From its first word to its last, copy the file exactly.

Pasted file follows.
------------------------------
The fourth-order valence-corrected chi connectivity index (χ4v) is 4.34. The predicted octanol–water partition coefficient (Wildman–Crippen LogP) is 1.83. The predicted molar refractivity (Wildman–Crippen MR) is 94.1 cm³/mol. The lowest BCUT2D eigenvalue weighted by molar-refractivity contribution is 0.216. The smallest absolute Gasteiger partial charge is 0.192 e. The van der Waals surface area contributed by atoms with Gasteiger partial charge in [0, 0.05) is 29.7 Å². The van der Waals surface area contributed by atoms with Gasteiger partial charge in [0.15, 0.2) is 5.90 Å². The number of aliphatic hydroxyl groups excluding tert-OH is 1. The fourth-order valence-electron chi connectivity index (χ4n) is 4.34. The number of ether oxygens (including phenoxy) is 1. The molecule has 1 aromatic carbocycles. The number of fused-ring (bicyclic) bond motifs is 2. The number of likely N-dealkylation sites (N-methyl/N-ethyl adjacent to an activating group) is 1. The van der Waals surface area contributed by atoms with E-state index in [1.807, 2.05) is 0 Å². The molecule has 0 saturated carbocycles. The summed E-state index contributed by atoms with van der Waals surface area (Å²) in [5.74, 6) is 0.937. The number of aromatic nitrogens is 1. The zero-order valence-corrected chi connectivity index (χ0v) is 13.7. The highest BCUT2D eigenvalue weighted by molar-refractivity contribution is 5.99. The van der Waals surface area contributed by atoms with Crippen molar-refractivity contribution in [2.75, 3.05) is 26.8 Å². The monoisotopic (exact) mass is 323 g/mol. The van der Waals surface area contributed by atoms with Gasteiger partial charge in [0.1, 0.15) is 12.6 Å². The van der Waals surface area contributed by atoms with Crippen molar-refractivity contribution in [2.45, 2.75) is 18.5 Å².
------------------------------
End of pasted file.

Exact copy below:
The fourth-order valence-corrected chi connectivity index (χ4v) is 4.34. The predicted octanol–water partition coefficient (Wildman–Crippen LogP) is 1.83. The predicted molar refractivity (Wildman–Crippen MR) is 94.1 cm³/mol. The lowest BCUT2D eigenvalue weighted by molar-refractivity contribution is 0.216. The smallest absolute Gasteiger partial charge is 0.192 e. The van der Waals surface area contributed by atoms with Gasteiger partial charge in [0, 0.05) is 29.7 Å². The van der Waals surface area contributed by atoms with Gasteiger partial charge in [0.15, 0.2) is 5.90 Å². The number of aliphatic hydroxyl groups excluding tert-OH is 1. The fourth-order valence-electron chi connectivity index (χ4n) is 4.34. The number of ether oxygens (including phenoxy) is 1. The molecule has 1 aromatic carbocycles. The number of fused-ring (bicyclic) bond motifs is 2. The number of likely N-dealkylation sites (N-methyl/N-ethyl adjacent to an activating group) is 1. The van der Waals surface area contributed by atoms with E-state index in [1.807, 2.05) is 0 Å². The molecule has 0 saturated carbocycles. The summed E-state index contributed by atoms with van der Waals surface area (Å²) in [5.74, 6) is 0.937. The number of aromatic nitrogens is 1. The zero-order valence-corrected chi connectivity index (χ0v) is 13.7. The highest BCUT2D eigenvalue weighted by molar-refractivity contribution is 5.99. The van der Waals surface area contributed by atoms with Crippen molar-refractivity contribution in [2.75, 3.05) is 26.8 Å². The monoisotopic (exact) mass is 323 g/mol. The van der Waals surface area contributed by atoms with Gasteiger partial charge in [0.1, 0.15) is 12.6 Å². The van der Waals surface area contributed by atoms with Crippen molar-refractivity contribution in [2.45, 2.75) is 18.5 Å².